Band name: Pedestrian Deposit
Place of origin: Started in the winter of 2000; originally a solo project based in Tulare, CA. Relocated to Altadena, CA in 2008 and revived as a duo.
Personnel: Shannon Kennedy and Jonathan Borges.
Upcoming shows: Tonight, October 25, at Pehrspace. Also Echo Curio (hopefully) November 7. More always to be announced.
About their signature style: “All of our music is fully composed, aside from a few shows with equipment failures where we intuitively worked around the problems, we never improvise.”
Tell us a little bit about your musical history and background with Pedestrian Deposit.
Jon: I’ve been making noise/experimental music since the age of nine, playing shows since fourteen, and I’ve had my own tape label the entire time. I’m pretty much consumed and motivated by sound—I have to do it, have to find out who else is doing it, and collect it.
Shannon: I played in a band in the ’90s, I guess you’d call it noise. It sounded like an awful cacophonous rabble, though it was actually highly organized. That was back home in New England. But when we all went our separate ways, I focused more on my set and costume design work and other types of performance. It took almost a decade for me to start playing again seriously, but at no point did I ever lose interest in weird music, or stop going to shows. I’m obsessed with psychological perception and creating environments, physical and emotional. So for me, noise and experimental music is extremely psychological, narrative, atmospheric, visual. Like a vivid dream. Hopefully our music conjures up some sort of imagery in the listener.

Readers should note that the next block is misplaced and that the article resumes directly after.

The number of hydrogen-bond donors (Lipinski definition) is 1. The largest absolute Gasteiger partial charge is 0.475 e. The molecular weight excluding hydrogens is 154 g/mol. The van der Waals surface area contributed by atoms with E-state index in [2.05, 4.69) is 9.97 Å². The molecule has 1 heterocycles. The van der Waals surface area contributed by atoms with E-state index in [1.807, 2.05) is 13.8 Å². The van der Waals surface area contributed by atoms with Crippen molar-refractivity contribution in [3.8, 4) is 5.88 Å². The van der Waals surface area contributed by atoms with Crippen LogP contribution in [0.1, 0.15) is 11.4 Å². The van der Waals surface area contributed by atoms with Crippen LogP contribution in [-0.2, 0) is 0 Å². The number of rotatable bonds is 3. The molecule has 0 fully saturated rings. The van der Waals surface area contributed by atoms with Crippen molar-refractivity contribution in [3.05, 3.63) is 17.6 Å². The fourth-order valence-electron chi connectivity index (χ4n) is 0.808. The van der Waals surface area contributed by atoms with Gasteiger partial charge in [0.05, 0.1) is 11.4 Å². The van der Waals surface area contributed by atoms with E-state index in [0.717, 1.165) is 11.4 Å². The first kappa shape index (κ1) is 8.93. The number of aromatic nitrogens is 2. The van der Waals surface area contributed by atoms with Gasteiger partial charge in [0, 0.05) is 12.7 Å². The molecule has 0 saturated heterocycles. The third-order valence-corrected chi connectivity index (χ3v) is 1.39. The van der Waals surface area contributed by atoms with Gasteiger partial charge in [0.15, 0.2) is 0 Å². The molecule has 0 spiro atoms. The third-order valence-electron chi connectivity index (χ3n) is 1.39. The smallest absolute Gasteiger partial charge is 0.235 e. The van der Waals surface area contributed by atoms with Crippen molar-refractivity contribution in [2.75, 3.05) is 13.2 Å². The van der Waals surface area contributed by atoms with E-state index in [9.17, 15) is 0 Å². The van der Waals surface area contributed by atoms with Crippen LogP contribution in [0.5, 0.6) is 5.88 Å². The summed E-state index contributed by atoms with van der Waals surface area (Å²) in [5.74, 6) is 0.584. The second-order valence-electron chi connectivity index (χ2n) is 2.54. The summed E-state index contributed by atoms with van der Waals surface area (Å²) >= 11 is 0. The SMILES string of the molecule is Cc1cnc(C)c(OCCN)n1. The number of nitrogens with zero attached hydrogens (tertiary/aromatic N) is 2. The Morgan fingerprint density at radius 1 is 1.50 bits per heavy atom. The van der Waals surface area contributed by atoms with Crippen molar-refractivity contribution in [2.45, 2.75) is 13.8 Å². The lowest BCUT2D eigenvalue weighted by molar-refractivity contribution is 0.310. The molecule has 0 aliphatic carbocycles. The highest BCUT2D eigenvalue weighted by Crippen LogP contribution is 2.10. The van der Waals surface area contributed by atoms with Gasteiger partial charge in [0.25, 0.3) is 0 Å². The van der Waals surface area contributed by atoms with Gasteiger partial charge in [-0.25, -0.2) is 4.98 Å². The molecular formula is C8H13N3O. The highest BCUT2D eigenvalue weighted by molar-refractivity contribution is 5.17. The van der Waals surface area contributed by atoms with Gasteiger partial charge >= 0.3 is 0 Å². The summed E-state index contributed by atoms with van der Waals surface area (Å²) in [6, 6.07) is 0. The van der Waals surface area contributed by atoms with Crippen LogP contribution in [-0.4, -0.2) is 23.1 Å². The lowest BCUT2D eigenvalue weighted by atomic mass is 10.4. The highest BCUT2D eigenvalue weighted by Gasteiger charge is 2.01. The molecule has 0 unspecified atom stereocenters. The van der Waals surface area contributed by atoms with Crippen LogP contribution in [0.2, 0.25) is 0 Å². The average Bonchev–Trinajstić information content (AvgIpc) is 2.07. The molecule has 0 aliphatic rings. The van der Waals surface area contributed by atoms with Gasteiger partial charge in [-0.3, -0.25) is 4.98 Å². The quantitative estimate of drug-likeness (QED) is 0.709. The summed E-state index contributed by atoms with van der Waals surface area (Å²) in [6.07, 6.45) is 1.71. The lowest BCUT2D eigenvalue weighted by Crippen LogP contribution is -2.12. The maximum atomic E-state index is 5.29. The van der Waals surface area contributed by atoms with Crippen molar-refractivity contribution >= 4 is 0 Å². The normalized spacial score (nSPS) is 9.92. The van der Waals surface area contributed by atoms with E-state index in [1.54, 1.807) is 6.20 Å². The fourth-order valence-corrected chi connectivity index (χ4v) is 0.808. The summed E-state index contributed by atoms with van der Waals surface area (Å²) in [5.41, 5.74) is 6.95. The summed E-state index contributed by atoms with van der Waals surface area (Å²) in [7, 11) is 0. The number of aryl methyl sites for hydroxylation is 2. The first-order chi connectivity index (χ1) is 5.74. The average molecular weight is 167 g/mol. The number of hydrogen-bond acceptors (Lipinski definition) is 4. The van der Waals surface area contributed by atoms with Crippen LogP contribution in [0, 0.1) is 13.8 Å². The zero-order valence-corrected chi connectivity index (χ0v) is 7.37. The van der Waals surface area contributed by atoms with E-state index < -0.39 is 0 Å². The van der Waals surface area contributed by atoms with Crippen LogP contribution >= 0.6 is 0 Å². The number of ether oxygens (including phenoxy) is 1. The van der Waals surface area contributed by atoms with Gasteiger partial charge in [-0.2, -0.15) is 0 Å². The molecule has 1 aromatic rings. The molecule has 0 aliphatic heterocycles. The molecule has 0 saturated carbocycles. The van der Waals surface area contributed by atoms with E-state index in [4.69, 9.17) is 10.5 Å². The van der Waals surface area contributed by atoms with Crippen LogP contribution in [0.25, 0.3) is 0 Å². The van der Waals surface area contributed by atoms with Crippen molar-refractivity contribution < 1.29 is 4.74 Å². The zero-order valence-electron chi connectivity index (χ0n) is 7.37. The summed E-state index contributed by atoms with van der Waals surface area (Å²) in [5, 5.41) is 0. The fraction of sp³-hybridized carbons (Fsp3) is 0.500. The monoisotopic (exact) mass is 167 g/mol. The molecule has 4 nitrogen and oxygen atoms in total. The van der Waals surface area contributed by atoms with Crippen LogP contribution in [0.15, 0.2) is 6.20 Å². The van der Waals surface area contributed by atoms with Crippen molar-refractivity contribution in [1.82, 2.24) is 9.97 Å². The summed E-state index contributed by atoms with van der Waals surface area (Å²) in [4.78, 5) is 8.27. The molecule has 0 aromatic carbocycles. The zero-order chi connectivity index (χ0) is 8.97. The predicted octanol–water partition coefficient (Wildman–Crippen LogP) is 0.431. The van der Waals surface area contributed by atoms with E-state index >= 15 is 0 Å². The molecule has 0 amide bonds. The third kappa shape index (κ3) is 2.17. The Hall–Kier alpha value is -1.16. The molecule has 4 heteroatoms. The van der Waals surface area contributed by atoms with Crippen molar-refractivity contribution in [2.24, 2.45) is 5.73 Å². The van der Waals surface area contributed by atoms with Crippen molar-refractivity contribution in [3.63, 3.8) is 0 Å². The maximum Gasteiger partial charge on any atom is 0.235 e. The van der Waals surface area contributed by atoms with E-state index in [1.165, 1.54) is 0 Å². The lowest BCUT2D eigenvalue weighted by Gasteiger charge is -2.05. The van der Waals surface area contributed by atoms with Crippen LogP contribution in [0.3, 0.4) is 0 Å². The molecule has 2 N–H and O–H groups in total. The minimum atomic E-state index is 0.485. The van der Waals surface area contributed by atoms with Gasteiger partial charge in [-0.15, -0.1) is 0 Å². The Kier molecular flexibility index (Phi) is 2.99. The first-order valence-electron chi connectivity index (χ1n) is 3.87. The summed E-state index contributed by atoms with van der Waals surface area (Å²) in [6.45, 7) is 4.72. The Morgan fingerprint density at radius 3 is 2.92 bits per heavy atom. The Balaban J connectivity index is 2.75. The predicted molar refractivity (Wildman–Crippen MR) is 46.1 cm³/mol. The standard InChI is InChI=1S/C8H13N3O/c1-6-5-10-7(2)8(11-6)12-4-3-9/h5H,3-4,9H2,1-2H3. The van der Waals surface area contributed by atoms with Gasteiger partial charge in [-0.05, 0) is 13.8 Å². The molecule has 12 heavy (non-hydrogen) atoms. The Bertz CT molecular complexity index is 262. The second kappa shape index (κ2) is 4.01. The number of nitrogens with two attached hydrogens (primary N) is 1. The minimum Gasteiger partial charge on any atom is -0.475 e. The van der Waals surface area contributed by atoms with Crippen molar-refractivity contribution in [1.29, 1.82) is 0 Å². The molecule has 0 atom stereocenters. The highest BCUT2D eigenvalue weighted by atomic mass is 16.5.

In the past, you have been called a “noise band”—would you agree? What does noise mean to you?
Jon: I’m not sure I agree entirely, but I feel that we don’t fit comfortably in any genre. It’s possible the older, solo recordings could be classified as noise—though, ultimately, I think we exist between the genres of harsh noise, experimental, and electro-acoustic music. Noise to me is visceral, roaring, dynamic, powerful, multi-textured, emotional sound.
Shannon: It all depends on your definition of noise. What we do is most definitely music, but using sounds that are not commonly thought of as musical. It’s definitely organized, but not in the same way that popular music is organized. We make music using whatever sounds we like and seem appropriate. If that means using screeching feedback, a manipulated tape loop, or a shard of metal, that’s what is used. If that means using a recognizable instrument in a traditional or non traditional way, that’s what is used.
Sometimes your music seems scripted, other times there seems to be some improvisation. Can you break down how much of your music is composed?
Shannon: Definitely highly composed, though in the live context I sometimes improvise my half of mostly composed sections of pieces. We always have a clear skeleton, but for me, sometimes the fleshing out happens during the show. Constant communication is vital. We have a separate language we use when playing to communicate our intentions and feelings without speaking.